Louisiana Destination Overview
From incredible Creole food to the cultural melting pot of Mardi Gras, there are countless reasons to visit the state of Louisiana. Whether you're coming to explore the rich historical significance of the state, take in the natural beauty of its plants and animals or enjoy it's world-class cuisine, you're sure to find something that catches your interest. If you're coming with friends, you may want to stop in on the annual Mardi Gras celebration in New Orleans, the state's largest city. If it's a family vacation that you're after, then a weekend in Baton Rouge could be perfect for you and the kids. Either way, a trip to Louisiana is sure to be one that lives on in your memory forever.
There's nothing quite like New Orleans:
Combining all the best from European, Caribbean and African cultures, New Orleans is one of the few places in America that absolutely cannot be replicated with its phenomenal culinary scene, annual Mardi Gras celebration and plethora of historically significant tourist destinations. With an incredibly well rounded array of activities and attractions to offer, one trip to New Orleans is sure to leave you longing to return to the Big Easy.
Creole crafted cuisine
Indisputably one of the most diverse culinary scenes in the country, New Orleans food features dishes from nearly every corner of the world. While the incredible amount of options presented to foodie-tourists visiting the area can be overwhelming at first. If you're looking for a classic place with a history, then you'll want to head over to the French Quarter to try Cafe du Monde. Featuring a simple menu consisting of local pastries and beverages, the establishment has gained considerable fame by offering some of the best beignets in the entire city. Make sure to try some of their artisanal coffee, as well! If you're looking for a more formal meal, the Upperline Restaurant offers phenomenal three-course dinners set in a vintage New Orleans home outside of the French Quarter.
Mark Twain said that "an American has not seen the United States until he has seen Mardi-Gras in New Orleans," and we think he was fully correct in that statement. The annual festival of life, "Fat Tuesday," is a celebration of carnal pleasure before the Lenten season begins. Always occurring 47 days before Easter, the celebration envelopes the city in a blur of parades, incredible delicacies and festive costumes. If you're looking to enter the heart of the madness, then you'll want to get to Bourbon Street while the rest of the city offers more laid-back options for the tamer crowds. To enjoy this celebration you will need to book accommodations far in advance.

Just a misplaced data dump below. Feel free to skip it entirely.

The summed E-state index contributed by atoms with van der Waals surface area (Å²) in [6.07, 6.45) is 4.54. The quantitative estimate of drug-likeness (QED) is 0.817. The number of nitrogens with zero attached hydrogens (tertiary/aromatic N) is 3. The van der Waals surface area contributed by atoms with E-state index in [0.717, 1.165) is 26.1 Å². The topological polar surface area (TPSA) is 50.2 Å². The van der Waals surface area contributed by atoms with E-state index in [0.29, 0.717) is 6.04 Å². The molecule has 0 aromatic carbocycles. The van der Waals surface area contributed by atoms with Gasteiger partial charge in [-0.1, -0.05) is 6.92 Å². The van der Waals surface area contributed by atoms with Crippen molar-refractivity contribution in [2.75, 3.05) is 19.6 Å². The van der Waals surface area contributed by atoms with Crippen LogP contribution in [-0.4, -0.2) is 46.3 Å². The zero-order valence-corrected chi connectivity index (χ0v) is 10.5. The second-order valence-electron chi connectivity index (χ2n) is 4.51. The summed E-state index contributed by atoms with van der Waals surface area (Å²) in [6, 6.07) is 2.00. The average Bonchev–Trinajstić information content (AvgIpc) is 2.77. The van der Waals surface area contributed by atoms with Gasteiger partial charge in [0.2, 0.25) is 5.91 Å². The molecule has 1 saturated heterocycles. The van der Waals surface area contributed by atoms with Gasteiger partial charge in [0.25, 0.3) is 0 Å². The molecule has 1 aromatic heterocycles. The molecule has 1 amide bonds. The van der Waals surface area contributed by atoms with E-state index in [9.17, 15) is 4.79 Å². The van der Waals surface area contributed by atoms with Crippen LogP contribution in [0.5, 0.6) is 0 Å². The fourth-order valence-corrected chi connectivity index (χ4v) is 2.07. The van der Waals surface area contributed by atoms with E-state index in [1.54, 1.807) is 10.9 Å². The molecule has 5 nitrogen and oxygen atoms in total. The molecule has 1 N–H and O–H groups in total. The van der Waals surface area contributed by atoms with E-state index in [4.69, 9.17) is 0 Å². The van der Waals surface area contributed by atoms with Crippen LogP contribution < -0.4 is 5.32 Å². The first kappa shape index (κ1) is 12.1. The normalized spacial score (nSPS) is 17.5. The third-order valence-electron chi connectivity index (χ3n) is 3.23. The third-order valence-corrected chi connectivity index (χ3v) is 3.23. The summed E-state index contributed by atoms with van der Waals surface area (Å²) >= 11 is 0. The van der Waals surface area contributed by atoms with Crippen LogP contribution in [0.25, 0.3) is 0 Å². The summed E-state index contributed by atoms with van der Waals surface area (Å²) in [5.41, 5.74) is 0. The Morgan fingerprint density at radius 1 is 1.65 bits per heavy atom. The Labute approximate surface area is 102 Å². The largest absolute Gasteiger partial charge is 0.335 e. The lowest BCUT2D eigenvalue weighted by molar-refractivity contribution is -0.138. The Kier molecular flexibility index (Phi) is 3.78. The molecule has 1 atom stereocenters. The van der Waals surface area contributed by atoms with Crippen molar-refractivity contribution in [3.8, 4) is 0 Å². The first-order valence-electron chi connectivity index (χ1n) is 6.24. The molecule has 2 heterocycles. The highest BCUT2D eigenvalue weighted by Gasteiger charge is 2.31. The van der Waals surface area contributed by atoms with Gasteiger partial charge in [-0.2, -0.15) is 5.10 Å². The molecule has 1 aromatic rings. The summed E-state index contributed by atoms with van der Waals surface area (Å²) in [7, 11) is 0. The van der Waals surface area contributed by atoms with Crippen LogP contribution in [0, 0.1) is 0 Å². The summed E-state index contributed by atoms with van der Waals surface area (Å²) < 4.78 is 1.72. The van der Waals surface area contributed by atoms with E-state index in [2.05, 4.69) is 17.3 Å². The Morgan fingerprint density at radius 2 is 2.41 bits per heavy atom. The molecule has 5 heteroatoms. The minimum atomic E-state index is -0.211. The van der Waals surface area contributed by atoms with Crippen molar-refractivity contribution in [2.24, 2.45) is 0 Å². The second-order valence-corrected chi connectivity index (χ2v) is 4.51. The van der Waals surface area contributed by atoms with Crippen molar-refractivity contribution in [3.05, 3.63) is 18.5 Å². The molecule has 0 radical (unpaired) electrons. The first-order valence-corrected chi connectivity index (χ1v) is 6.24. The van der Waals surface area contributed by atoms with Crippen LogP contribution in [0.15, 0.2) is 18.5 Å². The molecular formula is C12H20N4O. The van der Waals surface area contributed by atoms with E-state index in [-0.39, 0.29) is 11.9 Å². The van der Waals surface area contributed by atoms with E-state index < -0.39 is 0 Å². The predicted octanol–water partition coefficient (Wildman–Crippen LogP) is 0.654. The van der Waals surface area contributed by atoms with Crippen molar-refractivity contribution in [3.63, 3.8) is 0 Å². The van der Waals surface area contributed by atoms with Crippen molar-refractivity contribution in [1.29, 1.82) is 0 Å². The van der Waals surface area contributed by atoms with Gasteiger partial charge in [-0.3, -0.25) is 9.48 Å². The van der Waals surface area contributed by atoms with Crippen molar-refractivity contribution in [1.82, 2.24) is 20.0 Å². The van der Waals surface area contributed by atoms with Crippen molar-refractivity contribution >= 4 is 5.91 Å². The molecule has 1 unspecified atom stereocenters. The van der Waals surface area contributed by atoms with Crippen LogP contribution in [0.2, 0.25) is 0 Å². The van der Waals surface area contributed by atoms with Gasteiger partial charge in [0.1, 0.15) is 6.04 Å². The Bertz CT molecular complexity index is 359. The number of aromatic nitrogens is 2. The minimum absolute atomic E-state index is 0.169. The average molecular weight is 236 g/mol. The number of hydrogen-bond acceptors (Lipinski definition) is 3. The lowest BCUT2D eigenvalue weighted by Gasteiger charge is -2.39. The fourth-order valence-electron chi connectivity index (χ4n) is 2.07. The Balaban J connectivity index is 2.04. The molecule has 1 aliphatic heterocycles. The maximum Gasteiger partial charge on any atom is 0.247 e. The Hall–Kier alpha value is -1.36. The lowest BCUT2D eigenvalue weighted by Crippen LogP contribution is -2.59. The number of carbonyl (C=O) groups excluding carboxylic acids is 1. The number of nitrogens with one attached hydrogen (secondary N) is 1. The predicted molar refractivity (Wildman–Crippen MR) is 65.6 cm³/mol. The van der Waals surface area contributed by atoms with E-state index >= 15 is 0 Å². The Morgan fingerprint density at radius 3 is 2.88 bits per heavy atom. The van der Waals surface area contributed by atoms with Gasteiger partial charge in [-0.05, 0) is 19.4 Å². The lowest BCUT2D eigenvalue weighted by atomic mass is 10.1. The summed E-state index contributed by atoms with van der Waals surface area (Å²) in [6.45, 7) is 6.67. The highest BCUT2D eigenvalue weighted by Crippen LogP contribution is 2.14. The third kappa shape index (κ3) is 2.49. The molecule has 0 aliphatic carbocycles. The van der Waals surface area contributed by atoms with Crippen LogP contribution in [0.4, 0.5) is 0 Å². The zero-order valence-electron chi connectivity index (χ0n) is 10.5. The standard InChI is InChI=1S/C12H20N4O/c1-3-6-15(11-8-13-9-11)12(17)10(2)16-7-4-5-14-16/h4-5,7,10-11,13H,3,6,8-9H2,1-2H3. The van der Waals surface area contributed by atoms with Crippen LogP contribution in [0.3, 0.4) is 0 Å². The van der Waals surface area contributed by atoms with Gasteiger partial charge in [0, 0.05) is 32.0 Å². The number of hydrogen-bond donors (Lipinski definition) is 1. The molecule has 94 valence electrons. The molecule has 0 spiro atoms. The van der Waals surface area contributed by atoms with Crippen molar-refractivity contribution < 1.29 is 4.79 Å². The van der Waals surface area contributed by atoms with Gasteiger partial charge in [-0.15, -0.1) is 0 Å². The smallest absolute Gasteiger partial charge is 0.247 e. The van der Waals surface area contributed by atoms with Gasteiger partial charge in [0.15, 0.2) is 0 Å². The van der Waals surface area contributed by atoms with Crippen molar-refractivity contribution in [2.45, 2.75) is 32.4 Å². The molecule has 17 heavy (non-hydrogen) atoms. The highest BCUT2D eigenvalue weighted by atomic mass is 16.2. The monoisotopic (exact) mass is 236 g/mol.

A historical haven
Few cities have been able to develop the rich historical background that New Orleans has. Born from the merging of multiple cultures, the city has done a phenomenal job of preserving its many origins, and that's reflected in the vast amount of options for historically educative entertainment. The Confederate Memorial Museum is in the central business district of the city. If you really can't get enough American history while you're down south, the World War II Museum is right next door, making for a great afternoon of historical exploration. If it's more of a thrill you're after, consider visiting the Lalaurie Mansion in the French Quarter. Built in the 1830's, the mansion not only offers a view into early plantation life, but is also considered one of the most haunted places in America.
Breaking free in Baton Rouge
Baton Rouge is Louisiana’s state capital and home to Louisiana State University. The city has become something of a pilgrimage location for fans of college sports, specifically football. Whether you're hoping to cheer for the home team, explore some of Louisiana's finest natural wonders or take in the city's rich history, you're sure to find something perfect for the whole family here in Baton Rouge.
Down in the swamp
A trip to Louisiana wouldn't be complete without taking in some of the beautiful marsh and swamp land that the state has been built upon and around. Bluebonnet Swamp Nature Center is a short drive from downtown Baton Rouge and offers 101 acres of pristinely kept swamp for your viewing pleasure. Traverse the 65-acre swamp on a well-maintained boardwalk or explore the surrounding forest and the interactive exhibits set up throughout. Either way, you're sure to leave having learned something new and made some memories.
The governor and I
Peek into the lifestyle of yesteryear's elite by taking a tour of The Old Governor's Mansion on North Boulevard. The structure was home to nine different governors during a period spanning 1930 to 1962, and has been maintained with the decor and furniture from that time period. Experience the regal feeling of plantation living by scheduling a tour of this famed Baton Rouge institution.